Generic Name: Enzalutamide
Class: Antineoplastic Agents
Chemical Name: 4 - [3 - [4 - Cyano - 3 - (trifluoromethyl)phenyl] - 5,5 - dimethyl - 4 - oxo - 2 - thioxo - 1 - imidazolidinyl] - 2 - fluoro - N - methyl - benzamide
Molecular Formula: C21H16F4N4O2S
CAS Number: 915087-33-1

Introduction

Antineoplastic agent; a nonsteroidal antiandrogen.1 2 3 4 8

Uses for Xtandi

Prostate Cancer

Treatment of metastatic castration-resistant prostate cancer previously treated with docetaxel-containing therapy.1 2 5 14

Slideshow: Flashback: FDA Drug Approvals 2013

Xtandi Dosage and Administration

Administration

Oral Administration

Administer orally once daily without regard to meals.1

Swallow capsules whole; do not chew, dissolve, or open capsules.1

Dosage

Certain CYP-mediated interactions may affect dosage and administration.1 (See Interactions.)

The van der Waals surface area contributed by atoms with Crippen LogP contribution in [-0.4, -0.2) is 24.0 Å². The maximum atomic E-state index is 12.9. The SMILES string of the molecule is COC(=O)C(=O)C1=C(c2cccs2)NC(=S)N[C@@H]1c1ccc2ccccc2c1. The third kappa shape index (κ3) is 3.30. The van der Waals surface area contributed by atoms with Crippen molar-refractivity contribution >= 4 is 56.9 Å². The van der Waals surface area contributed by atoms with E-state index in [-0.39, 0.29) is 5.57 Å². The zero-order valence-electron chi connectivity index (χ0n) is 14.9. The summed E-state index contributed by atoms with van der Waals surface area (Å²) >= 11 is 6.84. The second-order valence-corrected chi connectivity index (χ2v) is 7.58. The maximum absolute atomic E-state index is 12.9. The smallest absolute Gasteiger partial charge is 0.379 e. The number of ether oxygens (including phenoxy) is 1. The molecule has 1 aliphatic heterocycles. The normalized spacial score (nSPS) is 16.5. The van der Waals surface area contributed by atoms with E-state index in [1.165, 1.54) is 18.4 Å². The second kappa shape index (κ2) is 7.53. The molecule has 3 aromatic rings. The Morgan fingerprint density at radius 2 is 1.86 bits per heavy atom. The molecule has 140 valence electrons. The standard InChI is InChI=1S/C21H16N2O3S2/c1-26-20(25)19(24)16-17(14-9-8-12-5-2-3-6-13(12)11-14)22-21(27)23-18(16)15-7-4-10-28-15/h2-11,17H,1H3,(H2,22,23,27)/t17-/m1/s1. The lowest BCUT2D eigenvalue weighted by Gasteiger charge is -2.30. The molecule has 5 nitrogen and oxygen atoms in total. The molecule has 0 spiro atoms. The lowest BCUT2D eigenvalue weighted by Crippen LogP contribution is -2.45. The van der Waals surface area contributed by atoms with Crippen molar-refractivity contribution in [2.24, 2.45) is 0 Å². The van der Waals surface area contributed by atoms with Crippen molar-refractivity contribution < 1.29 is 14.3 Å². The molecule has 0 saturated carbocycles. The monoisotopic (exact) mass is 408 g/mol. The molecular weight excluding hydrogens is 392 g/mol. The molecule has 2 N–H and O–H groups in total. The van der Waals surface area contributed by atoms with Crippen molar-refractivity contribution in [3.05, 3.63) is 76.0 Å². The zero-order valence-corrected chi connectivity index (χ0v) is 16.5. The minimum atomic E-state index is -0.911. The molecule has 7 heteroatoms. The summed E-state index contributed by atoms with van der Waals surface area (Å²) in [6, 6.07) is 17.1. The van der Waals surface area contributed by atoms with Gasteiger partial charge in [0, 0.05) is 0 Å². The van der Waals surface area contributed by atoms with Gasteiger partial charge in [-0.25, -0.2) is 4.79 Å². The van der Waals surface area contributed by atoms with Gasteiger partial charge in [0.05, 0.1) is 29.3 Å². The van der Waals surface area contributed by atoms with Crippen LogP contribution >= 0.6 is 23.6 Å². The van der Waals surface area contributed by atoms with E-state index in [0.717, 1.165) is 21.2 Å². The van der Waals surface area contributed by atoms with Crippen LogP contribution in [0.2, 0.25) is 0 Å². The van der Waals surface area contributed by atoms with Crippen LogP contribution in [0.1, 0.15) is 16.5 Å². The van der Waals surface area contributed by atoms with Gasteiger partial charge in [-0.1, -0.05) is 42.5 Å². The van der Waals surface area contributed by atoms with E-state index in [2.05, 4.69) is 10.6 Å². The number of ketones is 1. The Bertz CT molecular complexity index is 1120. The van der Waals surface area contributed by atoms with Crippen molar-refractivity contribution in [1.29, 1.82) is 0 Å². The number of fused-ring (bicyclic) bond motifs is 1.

Adults

Prostate Cancer
Oral

160 mg once daily.1

In clinical trial, treatment could be continued until disease progression or unacceptable toxicity occurred.1 2

Dosage Modification for Toxicity
Oral

If an intolerable adverse effect or grade 3 or greater toxicity occurs, interrupt therapy for 1 week or until symptoms improve to grade 2 or less; then may resume therapy with or without dosage reduction.1 If dosage reduction is necessary, reduce dosage to 120 or 80 mg daily.1

Special Populations

Hepatic Impairment

Mild or moderate hepatic impairment (Child-Pugh class A or B): No initial dosage adjustment required.1

Severe hepatic impairment (Child-Pugh class C): Not studied.1

Renal Impairment

Mild to moderate renal impairment (Clcr 30–89 mL/minute): No initial dosage adjustment required.1